Dubai based owner of P&O Ferries, reports BBC News, has said the UK government has been "slow" to react to the crisis facing vital supply routes.
The ferry company, which transports 15% of all goods in and out of the UK (incl Ireland), has applied for financial support to see it through the coronavirus lockdown.
The head of Dubai-based DP World told the BBC that P&O needs £257m in aid to avoid collapse and has applied to the UK government for £150m of that.
But Sultan Ahmed bin Sulayem said he has yet to get a response from the UK.
The DP World chairman and chief executive said: "P&O plays a vital role in the UK and thousands of jobs depend on this company. We have to be sure that when this is over we can bounce back and save these jobs.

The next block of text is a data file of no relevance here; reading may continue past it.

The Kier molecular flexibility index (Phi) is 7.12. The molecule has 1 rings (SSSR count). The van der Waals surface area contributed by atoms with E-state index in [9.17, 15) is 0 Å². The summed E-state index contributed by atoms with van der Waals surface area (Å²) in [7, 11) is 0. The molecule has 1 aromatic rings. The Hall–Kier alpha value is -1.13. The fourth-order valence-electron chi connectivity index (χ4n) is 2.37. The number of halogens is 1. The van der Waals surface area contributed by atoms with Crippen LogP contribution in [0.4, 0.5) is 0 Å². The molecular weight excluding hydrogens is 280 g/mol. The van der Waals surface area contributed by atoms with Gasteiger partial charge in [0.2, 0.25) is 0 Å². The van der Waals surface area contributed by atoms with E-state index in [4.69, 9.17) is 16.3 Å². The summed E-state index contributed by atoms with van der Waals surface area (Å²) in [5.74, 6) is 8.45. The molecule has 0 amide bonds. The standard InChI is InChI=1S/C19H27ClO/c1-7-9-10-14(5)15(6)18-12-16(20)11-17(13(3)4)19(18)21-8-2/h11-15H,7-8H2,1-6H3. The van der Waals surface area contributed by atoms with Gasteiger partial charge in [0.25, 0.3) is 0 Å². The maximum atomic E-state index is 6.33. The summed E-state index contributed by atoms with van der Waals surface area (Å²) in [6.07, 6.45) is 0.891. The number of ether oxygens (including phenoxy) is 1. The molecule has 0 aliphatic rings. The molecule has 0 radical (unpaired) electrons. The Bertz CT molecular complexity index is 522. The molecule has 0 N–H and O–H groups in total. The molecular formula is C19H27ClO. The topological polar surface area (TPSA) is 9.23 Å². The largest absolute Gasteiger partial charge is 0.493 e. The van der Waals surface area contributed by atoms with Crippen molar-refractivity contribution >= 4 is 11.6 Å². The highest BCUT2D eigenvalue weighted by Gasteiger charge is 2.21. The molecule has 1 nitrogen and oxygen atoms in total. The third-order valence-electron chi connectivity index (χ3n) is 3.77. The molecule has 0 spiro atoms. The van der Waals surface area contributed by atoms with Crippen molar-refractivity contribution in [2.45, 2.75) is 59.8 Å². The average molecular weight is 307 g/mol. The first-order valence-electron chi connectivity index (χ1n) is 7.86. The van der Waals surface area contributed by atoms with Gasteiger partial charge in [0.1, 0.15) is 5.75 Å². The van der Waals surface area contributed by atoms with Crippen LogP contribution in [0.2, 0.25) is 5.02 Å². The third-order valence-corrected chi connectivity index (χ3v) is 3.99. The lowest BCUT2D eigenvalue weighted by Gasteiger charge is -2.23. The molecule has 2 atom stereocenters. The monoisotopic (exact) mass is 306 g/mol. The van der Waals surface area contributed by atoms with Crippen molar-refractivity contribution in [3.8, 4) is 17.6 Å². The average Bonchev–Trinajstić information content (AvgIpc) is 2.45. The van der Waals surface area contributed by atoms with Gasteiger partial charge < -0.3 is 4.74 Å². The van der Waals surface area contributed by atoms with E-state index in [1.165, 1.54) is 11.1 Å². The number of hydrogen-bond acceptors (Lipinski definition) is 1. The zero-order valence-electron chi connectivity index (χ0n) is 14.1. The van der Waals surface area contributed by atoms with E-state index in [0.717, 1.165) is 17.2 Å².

"We have applied to the UK government to support the company to save the jobs of these people. The government has been slow. We need to safeguard these jobs - a lot of people's lives depends on this company."
As leisure passenger numbers have collapsed, moving freight only between the EU and the UK has become economically unviable. P&O has taken seven ships out of service (among them Pride of York according to the YorkshirePost).
As Afloat has previously reported P&O has also furloughed 1,400 workers, which will see the UK government paying 80% of their wages.
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In addition Afloat reported on the operator's Dublin-Liverpool ropax freight ferry Norbay which was detained in the UK port over port fees which was resolved recently.
The Norbank along with sister Norbay still retain their 'Nor' prefix named as a legacy of North Sea Ferries which as alluded in the photo caption above became part of the present P&O Ferries connecting the UK with Ireland and continental Europe.